CAIRO – A farmer in southern Egypt was arrested Saturday after putting the military chief's name and an army-style cap on his donkey, and eight people were detained elsewhere in the country for spraying anti-military graffiti.
The arrests point to a long-standing taboo in Egypt against criticizing the country's powerful military, an offense magnified amid the ongoing crackdown on supporters of the country's ousted President Mohammed Morsi and his Muslim Brotherhood.
The farmer, Omar Abul-Magd, was arrested late Friday in Qena province for allegedly insulting Gen. Abdel-Fattah el-Sissi when he rode the donkey through town, reported the state MENA news agency.
El-Sissi led the military's popularly-backed ouster of Morsi in July and has been hailed by millions of Egyptians as an icon. His detractors, however, have called him a traitor and a murderer for overseeing the coup and the subsequent attacks on Morsi's mostly Islamist supporters, including an August raid on two pro-Morsi sit-ins in Cairo that set off violence that killed hundreds nationwide.
At least one of the eight people arrested on Saturday for spraying graffiti against el-Sissi was detained in Cairo, said security officials, speaking on condition of anonymity because they were not authorized to talk to the media.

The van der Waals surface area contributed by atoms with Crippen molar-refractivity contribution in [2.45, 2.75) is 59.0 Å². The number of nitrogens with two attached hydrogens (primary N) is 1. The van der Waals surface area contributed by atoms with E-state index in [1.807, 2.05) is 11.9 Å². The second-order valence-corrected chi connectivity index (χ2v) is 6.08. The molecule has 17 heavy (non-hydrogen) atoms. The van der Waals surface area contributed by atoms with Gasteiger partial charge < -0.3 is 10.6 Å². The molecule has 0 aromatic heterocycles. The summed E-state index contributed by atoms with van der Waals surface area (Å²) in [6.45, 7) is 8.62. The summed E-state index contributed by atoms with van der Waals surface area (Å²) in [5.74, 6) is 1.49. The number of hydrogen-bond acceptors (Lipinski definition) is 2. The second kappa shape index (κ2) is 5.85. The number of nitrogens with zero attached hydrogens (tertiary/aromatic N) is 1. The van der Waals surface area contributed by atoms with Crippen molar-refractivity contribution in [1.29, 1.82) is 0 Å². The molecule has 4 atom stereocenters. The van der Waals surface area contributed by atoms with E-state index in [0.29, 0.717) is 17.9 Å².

Earlier this week, a military court ordered five pro-Morsi protesters to serve from two to three years in prison for chanting against the army. Three of them were tried in absentia.
The court said the defendants spread hate speech and false rumors against the military through loud speakers.
Rights advocates fear Egypt's interim, military-backed authorities are using a state of emergency that grants police broad powers of arrest to silence critics.
For decades, any critical mention of the country's army or its top generals was unthinkable in Egypt.
After the popular uprising that ousted autocratic President Hosni Mubarak in 2011, criticism of the military grew as Egypt's powerful generals took over. Activists began lashing out at the ruling generals for trying civilians in military courts and using violence against protesters.
In one case, former lawmaker and rights advocate Ziad el-Oleimi came under fire for referencing an Egyptian proverb that some saw as an insult to then-military ruler Field Marshal Hussein Tantawi. El-Oleimi, who was earlier beaten by military police during a protest after he was elected to parliament, had referred to Tantawi as a donkey during a rally.